is based on using a custom color balance, so Integrated Color includes
a Digital Gel-Card that lets you shoot the card, color balance the camera,
and apply the profile with complete consistency between shots and even
under different lighting conditions. The chart includes six other smaller
patches that you can use to warm up or cool off your image when applying
your profiles (Image>Mode> Assign Profile in Photoshop CS).
Last month, I showed you some power tools that made people look beautiful.
This month, here's something to make them look like one of Van Helsing's
monsters. Monsters Ick is a set of eight Photoshop Actions that turns
people into monsters quicker than you can spell lycanthropy. Dave Harty
created the Actions and you can download a set from Adobe Studio Exchange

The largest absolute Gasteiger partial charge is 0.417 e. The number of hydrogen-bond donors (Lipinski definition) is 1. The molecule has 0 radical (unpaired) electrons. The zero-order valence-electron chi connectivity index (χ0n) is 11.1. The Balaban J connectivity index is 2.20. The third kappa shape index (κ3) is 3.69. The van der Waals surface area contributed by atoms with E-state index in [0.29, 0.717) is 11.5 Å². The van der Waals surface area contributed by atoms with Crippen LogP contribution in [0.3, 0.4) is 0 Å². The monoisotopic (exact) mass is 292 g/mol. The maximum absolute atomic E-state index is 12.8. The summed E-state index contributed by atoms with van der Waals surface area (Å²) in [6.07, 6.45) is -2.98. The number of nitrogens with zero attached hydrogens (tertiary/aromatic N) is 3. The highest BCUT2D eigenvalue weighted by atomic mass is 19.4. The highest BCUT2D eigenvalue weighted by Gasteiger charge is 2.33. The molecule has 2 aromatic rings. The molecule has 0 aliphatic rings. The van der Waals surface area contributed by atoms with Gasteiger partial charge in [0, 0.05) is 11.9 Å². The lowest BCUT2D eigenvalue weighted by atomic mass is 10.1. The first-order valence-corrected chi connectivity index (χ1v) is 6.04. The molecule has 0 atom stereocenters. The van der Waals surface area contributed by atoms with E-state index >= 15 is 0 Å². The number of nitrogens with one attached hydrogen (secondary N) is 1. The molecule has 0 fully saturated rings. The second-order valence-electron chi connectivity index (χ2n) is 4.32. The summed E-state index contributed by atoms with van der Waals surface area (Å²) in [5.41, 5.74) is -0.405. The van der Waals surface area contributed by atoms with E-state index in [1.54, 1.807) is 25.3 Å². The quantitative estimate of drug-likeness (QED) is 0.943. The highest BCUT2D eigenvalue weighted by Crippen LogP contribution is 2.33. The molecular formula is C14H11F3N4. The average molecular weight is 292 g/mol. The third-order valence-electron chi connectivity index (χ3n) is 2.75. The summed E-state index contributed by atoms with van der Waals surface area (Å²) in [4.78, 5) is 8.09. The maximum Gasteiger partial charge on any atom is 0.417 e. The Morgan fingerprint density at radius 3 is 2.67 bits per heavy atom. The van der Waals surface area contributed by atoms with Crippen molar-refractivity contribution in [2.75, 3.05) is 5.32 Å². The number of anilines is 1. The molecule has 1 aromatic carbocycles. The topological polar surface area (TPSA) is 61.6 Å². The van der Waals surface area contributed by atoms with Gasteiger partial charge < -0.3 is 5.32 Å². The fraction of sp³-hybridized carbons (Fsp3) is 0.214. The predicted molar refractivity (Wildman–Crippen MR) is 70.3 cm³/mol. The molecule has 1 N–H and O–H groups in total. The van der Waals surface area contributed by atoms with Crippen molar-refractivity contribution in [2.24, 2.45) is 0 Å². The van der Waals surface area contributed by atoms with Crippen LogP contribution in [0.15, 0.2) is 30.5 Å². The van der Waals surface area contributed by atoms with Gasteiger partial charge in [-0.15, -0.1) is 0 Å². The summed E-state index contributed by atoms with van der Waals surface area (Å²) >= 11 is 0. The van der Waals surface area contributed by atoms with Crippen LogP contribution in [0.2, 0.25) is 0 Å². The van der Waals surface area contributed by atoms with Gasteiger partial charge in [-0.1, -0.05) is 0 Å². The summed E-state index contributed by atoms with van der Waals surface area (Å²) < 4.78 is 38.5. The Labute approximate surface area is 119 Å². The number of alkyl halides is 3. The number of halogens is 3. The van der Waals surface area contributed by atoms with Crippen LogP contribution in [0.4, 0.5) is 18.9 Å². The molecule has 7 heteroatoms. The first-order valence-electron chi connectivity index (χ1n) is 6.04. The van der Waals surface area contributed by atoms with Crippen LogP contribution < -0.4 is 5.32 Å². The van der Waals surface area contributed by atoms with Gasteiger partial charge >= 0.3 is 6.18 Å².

Monsters Ick consists of Complexator Alien, which produces wrinkly and
shadowed monsters, while in Complexator Alien 2, some skin tone is brought
back; Gunk tosses sticky neon digital "rust" onto your images,
while Gunk 2 adds "zombie juice"; Moldaction makes your portraits
look a little moldy, much like extras from Dawn of the Dead; Monster Maker
is just creepy, Monster Maker 2 is more gross, while Monster Maker 4 tosses
in the climactic scene from Brian De Palma's Carrie. All you need
is a picture (Harty said it "works best with a person") open.
Be sure to take Actions out of Button mode and click Play, but hit Stop
if you see something you like.
"It's a small world, but I wouldn't want to paint it"
is a quote from comedian Steven Wright, just in case you thought I made